The Chinese economic model that spanned the latter part of the 20th century was straightforward yet highly effective. The nation imported commodities from elsewhere and transformed them into low-value manufactured goods, such as garments, foodstuff and smelted metals. These were either exported abroad or used in the production of other low-value manufactured items that were later shipped overseas.
Coupled with the nation’s high infrastructure spend, this made China the world’s fastest growing economy, with GDP growing at an average of 10 per cent annually between 1980 and 2010, according to the National Bureau of Statistics of China1.
The last few years have seen a shift in the nation’s economic model, as China’s manufacturing base today sits higher up the value chain. The drivers of this trend are twofold: first, the Chinese government is consciously moving the nation from being a low-value chain economy to one where the service sector has an equal standing; and second, other developing nations are today able to manufacture low-value goods at a more competitive price.
China’s rising cost of living, the increasing cost of doing business, and the nation’s move into higher value industries mean that it no longer makes sense for many businesses to produce low-value goods there. China’s manufacturing base now imports goods from countries like Cambodia or Vietnam and in turn either consumes or re-exports elsewhere. China is no longer purely seen as an exporter and will soon surpass the US on import levels.
Progress and activity to date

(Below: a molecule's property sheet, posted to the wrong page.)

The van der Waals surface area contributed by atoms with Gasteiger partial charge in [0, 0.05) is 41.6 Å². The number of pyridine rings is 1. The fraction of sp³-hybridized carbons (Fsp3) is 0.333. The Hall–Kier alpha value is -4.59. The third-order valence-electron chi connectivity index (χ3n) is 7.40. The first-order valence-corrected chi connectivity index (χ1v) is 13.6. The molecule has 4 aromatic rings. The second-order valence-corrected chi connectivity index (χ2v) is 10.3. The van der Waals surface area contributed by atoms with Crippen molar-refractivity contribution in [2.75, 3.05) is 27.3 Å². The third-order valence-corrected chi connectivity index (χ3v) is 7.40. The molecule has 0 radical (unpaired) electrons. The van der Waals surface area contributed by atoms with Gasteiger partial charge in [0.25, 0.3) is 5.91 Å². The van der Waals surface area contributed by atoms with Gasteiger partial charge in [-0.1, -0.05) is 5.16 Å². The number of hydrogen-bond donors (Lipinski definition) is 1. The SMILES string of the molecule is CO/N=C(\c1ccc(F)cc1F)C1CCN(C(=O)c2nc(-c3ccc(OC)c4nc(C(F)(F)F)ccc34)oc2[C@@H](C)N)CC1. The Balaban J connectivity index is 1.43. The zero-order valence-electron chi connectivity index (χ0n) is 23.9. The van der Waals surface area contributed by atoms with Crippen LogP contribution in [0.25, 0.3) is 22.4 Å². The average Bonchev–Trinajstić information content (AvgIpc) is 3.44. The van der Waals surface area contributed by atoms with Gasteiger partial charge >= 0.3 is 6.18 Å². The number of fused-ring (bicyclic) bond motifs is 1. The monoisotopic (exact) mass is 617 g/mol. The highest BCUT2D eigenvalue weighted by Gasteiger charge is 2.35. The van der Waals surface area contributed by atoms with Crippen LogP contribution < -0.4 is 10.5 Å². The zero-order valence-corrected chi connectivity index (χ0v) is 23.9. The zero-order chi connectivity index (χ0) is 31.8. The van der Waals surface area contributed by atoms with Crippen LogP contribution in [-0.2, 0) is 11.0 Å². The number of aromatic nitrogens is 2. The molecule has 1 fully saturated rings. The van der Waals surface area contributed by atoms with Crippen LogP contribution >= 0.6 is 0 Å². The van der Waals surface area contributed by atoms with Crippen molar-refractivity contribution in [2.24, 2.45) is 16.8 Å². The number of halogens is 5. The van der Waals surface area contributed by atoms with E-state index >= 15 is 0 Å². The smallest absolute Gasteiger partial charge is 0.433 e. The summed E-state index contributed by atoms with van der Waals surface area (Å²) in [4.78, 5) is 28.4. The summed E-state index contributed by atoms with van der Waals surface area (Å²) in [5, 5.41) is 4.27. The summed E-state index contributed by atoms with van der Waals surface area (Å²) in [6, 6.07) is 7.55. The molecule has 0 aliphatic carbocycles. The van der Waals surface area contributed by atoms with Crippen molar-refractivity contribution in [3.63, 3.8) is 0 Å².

Southeast Asia stands to benefit greatly from this new paradigm. Not only does this open up exporting opportunities for manufacturers of low-value goods from the likes of Myanmar and the Philippines, but it also creates demand in China for high-value goods and services from ASEAN.
China’s increasing investment flows into ASEAN prove that it sees the region as an important one. For instance, Chinese companies are opening up manufacturing plants across Indonesia in order to capitalise on its rich commodities base and low-wage labour force. They are also investing in infrastructure, such as ports, telecoms and transportation, allowing them to export these goods elsewhere or simply ship them back to China.
Similarly, Singaporean businesses are meeting China’s need for high-value services in sectors like marketing, IT, healthcare and management consulting. Indeed, all these trends present business opportunities for ASEAN-based businesses more broadly, which are widely predicted to grow over the next decade and beyond.
A significant number of ASEAN-based businesses are now going into China, especially in regional commercial centres like Kunming and Nanning in Southwest China. These growing hubs have found success so far in attracting businesses by providing land and other incentives for foreign investors.
The economies of ASEAN and China are forecast to grow annually at rates of between 5-6 per cent and 7-8 per cent2, respectively, over the next few years, according to the World Bank. Furthermore, significant trade growth between the two regions during this time will present an array of opportunities for ASEAN-based companies looking to capitalise on China’s new economic model.
Manufacturers of low-value goods from places like Cambodia, Myanmar and Vietnam have the opportunity to capitalise on China’s increased demand. Similarly, high-value business and services found in Singapore or Malaysia, for example, can take advantage of new openings arising in these segments in China. As China continues to invest in ASEAN, local businesses will also have opportunities to service Chinese companies setting up operations across the ASEAN region.
Nevertheless, tapping these growing Sino-ASEAN trade and investment opportunities requires a banking partner with very specific capabilities. On the one hand, the bank will need a strong local presence in both China and individual ASEAN markets. On the other, it will also need a global network and sophistication capable of connecting ASEAN opportunities with trade counterparties in both China and elsewhere around the world.